Rwanda gorilla trekking

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May 5th, 2012, 05:37 PM
  #1
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Rwanda gorilla trekking

We are going on 2 gorilla treks in late August. We are staying at the Virunga Lodge. My husband and I had a trip planned 30 years ago and then I got pregnant and we had to cancel it. I can finally see our way to go this summer. I am worried because i have arthritis in my hip-years of tennis and high impact activity. I have pain even without a strenuous climb but it is manageable. I am working on strengthening my body for this trip and feel that if I don't go now then when??? I have always loved physical challenge but this is making me nervous. Any thoughts based on your experiences?
Thank you.
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May 5th, 2012, 05:59 PM
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Tell your agent, tell your guide/driver, tell the Virunga mgmt when you arrive, and tell your porter of your situation. Maybe you'd like to hire two porters (very inexpensive--$10 when I last went a few years back, maybe double that now) to offer extra assistance to you. They are incredibly strong, surefooted, and helpful.

Most people doing the hikes are not athletes and some are quite elderly. Lots probably have similar concerns to yours.

You can decide on which group to visit the morning of your hike. The rangers and trackers usually have a good idea of which groups are easier and which are harder to reach and they can give you the easier group. Their projections are not 100% accurate, though.

You do not have to go fast on the hike up.

Also tell your doc about the trip and practice in advance with a higher dose of pain med, if you can get something prescribed. That should help during the hike and after.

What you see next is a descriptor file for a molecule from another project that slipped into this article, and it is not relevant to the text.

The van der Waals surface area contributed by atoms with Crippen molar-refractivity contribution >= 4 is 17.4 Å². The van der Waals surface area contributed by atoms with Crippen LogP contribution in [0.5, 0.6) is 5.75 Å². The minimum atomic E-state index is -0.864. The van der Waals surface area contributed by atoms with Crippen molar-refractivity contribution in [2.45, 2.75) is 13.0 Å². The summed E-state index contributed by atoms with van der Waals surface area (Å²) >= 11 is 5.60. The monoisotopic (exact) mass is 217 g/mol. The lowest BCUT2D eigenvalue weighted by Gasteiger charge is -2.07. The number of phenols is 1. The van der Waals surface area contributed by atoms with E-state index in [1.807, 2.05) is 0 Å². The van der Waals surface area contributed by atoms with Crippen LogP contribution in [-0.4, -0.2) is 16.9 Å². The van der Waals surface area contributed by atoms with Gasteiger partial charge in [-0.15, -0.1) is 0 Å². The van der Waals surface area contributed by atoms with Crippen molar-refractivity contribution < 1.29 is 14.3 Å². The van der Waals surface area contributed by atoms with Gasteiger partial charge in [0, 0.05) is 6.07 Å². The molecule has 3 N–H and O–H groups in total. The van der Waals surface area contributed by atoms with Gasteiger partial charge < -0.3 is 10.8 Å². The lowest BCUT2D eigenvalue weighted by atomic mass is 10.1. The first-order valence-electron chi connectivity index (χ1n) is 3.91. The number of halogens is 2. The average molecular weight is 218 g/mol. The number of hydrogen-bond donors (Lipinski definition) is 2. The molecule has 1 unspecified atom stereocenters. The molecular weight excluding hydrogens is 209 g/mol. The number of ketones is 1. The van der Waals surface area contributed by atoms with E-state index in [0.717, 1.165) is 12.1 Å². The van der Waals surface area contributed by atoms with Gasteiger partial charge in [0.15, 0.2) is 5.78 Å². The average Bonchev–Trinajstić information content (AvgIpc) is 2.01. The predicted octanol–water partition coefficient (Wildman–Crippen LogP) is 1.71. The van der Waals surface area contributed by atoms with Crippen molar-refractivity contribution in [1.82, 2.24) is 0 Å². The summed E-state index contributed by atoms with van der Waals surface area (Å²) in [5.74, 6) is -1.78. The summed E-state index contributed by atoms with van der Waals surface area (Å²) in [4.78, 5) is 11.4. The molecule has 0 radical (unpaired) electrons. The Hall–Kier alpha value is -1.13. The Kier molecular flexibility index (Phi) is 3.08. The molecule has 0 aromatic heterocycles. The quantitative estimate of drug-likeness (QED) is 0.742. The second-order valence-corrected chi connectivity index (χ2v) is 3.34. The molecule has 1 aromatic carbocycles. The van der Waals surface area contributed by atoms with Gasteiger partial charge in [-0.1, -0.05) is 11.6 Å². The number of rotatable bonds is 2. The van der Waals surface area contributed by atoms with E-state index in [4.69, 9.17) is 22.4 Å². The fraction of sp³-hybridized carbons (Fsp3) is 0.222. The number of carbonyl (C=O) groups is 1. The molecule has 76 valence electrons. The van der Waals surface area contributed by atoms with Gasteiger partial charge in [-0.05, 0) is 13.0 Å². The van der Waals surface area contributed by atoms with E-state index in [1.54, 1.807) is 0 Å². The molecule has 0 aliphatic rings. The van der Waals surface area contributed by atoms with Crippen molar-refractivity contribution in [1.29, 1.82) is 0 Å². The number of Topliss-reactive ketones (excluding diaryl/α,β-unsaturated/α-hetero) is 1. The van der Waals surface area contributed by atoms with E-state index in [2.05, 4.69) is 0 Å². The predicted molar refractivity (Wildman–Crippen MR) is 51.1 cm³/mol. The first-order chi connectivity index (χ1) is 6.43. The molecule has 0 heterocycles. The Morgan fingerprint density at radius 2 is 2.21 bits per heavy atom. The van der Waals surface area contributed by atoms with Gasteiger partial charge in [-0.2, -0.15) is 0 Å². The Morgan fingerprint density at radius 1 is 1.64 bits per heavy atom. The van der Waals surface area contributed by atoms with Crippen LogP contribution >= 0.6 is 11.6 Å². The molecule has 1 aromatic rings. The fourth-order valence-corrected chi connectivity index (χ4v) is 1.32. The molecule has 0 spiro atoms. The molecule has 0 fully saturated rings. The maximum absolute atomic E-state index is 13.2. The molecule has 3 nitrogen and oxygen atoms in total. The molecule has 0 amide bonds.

This is good advice for everyone, but especially for you--have footware that is comfortable and broken in. Make sure it works with your orthotics, if you ware them. Maybe consider being fitted for orthotics now and get used to them, if you don't have them. Orthotics halted my hip pain years ago, though it was not arthritis related.

Virunga has a masseuse I believe. Plan on some post-trek massage sessions.

Good luck and have fun. Late Aug is a perfect time to go.
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May 5th, 2012, 06:36 PM
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Oh, one more thing to consider. Do you get cortisone shots or something similar? If so, time the shot so that you have it shortly before you leave for max effect. The schedule for receiving cortisone shots is usually no more than every 3 months. If you've never had one, you could try to arrange your first shot very soon and see how you react. If fine, then 3 months later would be about mid-August, just right.
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May 6th, 2012, 05:21 AM
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Another useful hint for anyone: Be sure to say yes when asked if you want a walking stick. They are always offered. Tell your driver/guide you want one and he can assist in choosing one that is the right height for you. You can even buy a hand carved stick that also serves as a souvenir, either at the ranger station or just before the walk. But there are always frees ones for your use that you return when done.